LAPP is dedicated to promoting unity, with the belief that everyone makes up a piece of the pie. Sadly, this feeling of unity is not a reality for many individuals with hearing impairments and it is a direct result of the way society treats them. Individuals with hearing loss are forgotten, not discussed and often embarrassed by the reactions of those who do not understand their disability.
1/6 of us in the UK live with hearing loss and the number of young adults suffering from hearing loss is increasing, but the awareness of the issue remains stagnant. Despite the myriad of opportunities we have to research and educate ourselves about hearing loss – we just don’t do it, and we need to start now.
Allow me to educate you on this forgotten disability but firstly, let me clear up some myths:
“Hearing loss only affects you when you’re old.”
This is false! According to hear.it.org more and more young people are experiencing hearing problems, with 1 in 4 18-44-year olds experiencing hearing loss. Young people with hearing loss have reported feeling ‘ostracised’ and ‘initially struggling with self-esteem’ (NDS 2015). These are issues that we as a society can prevent but at the moment we don’t because too many of us lack the knowledge on how to deal with it. So yes, hearing loss does occur as a result of old age but it isn’t the only factor, other lifestyle factors such as obesity and how loud you turn up your favourite tune can play a part in hearing loss.
“People with hearing loss are dumb.”
Hearing and intelligence have a tenuous link and the amount of influential people with hearing loss such as Bill Clinton and Beethoven directly contradicts this statement.
“I would know if I had hearing loss.”
Everyone likes to feel as though they are ‘in-touch’ with their body, therefore, when we discuss disabilities that involve a loss, such as hearing loss the response is often ‘I would know if I had it’. To be frank, initially you wouldn’t. This is because hearing loss occurs slowly over many years and it’s likely that people experiencing a reduction in their hearing grow accustomed to it, until it is pointed out to them by those around them or reached a significant loss.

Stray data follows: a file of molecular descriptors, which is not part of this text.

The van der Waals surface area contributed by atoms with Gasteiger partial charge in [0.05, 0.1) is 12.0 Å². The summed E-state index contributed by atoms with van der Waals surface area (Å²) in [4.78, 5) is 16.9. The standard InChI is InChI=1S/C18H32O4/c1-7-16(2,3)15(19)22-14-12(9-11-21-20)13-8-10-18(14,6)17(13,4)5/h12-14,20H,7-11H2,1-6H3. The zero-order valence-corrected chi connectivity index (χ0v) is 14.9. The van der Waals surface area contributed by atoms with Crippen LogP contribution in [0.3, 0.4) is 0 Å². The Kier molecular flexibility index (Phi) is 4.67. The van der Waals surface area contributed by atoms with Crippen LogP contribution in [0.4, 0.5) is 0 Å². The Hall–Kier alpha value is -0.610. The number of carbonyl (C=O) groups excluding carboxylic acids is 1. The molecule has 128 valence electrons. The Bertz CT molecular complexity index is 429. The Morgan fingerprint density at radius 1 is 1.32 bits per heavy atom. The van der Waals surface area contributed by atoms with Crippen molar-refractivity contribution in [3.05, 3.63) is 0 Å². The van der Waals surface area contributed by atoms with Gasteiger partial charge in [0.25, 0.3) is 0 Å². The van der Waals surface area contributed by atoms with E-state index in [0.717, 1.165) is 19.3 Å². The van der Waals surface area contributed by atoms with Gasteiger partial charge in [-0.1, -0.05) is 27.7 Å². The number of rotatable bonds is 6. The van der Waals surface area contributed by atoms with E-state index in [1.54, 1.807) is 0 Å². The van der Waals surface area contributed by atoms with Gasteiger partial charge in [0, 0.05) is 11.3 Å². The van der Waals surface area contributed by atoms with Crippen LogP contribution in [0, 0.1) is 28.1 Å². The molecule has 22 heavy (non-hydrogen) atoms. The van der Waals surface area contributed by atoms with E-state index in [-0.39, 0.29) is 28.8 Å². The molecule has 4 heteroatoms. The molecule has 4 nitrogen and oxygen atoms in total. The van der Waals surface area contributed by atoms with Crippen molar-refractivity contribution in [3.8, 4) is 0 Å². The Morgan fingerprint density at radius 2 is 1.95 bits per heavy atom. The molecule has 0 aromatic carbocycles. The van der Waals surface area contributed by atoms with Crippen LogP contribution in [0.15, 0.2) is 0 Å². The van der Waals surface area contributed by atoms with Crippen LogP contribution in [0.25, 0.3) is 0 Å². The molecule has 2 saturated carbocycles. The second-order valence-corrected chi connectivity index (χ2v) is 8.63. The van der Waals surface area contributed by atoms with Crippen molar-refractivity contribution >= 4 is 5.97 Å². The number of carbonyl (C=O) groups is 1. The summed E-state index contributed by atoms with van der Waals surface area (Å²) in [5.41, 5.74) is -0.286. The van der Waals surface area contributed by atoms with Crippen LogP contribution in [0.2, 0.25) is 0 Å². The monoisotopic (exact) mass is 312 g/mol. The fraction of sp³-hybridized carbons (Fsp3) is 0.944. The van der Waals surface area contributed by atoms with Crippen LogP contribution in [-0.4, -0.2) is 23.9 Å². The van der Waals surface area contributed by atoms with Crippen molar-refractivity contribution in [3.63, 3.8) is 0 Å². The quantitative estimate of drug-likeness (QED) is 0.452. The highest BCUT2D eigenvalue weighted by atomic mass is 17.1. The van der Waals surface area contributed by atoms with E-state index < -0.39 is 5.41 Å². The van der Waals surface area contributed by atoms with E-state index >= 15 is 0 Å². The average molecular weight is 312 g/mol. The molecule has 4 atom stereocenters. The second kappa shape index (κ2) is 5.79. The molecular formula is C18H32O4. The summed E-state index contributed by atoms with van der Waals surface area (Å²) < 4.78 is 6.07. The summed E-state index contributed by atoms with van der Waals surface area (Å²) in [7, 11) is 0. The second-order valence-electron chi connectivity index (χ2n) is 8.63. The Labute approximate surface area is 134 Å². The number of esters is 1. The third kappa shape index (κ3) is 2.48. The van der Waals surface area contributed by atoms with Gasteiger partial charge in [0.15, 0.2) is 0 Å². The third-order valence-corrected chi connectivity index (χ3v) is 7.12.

So, what do I mean when I say “hearing loss”?
Essentially, it is those with a mild hearing loss all the way to the profoundly deaf. The spectrum of loss is almost as varied as the autistic spectrum in the sense that no loss is the same for each individual. Knowing the severity of somebody’s loss isn’t something you can tell by looking at a person however, there are often cues that we can usually disregard when speaking to people.
Here are the top four cues and how you can help someone if they are showing these signs:
|Sign||How can you be sure they are doing this?||How can you help them?|
|Reading your lips||You may genuinely have a nice set of smackers but if someone is reading your lips for the whole conversation there’s a chance that they are struggling to hear you.||Make sure your lip movements are clear and you aren’t speaking with something covering your mouth.|
|Leaning in||Unless you’re on a date, in a club or leaning in yourself this is another sign of someone who is struggling to hear.||
If you are quite a low speaker raise the level of your voice (not to a shouting level) and make sure you are facing them.
Avoid speaking too fast.
|They seem to not understand you, they have a confused look on their face.||This can often confuse the speaker as it’s unclear sometimes whether it is in response to what they have said or not. If your conversation is very simple then perhaps they are struggling to hear you.||Sometimes asking if someone understands you or whether they would like you to repeat what you’ve said is the best option. Just make sure the second time is clearer and not fast paced.|
|‘Could you repeat that’||Often people lip reading miss out on some words so they may ask if you could repeat what you have said.||Repeat what you have said again changing any words to words that are easier to hear so your message is clearer.|
One of the most important things that people forget is respect. Sometimes speaking to someone really slowly and constantly asking them whether they understand can come across as condescending. We don’t need to shout if someone cannot hear us because it actually distorts words, making them less clear.
As a society it is crucial that we interact and identify with one another, this includes people with hearing impairments. The bottom line is, people with hearing impairments are still people. They need to socialise and we must do a better job giving them a helping hand. So, the next time you’re speaking to someone who seems hard of hearing, give them the chance to hear you properly. Inclusivity will eventually lead to those with hearing impairments feeling how they should feel – like a piece of the pie.
Written by Sekina Odumosu
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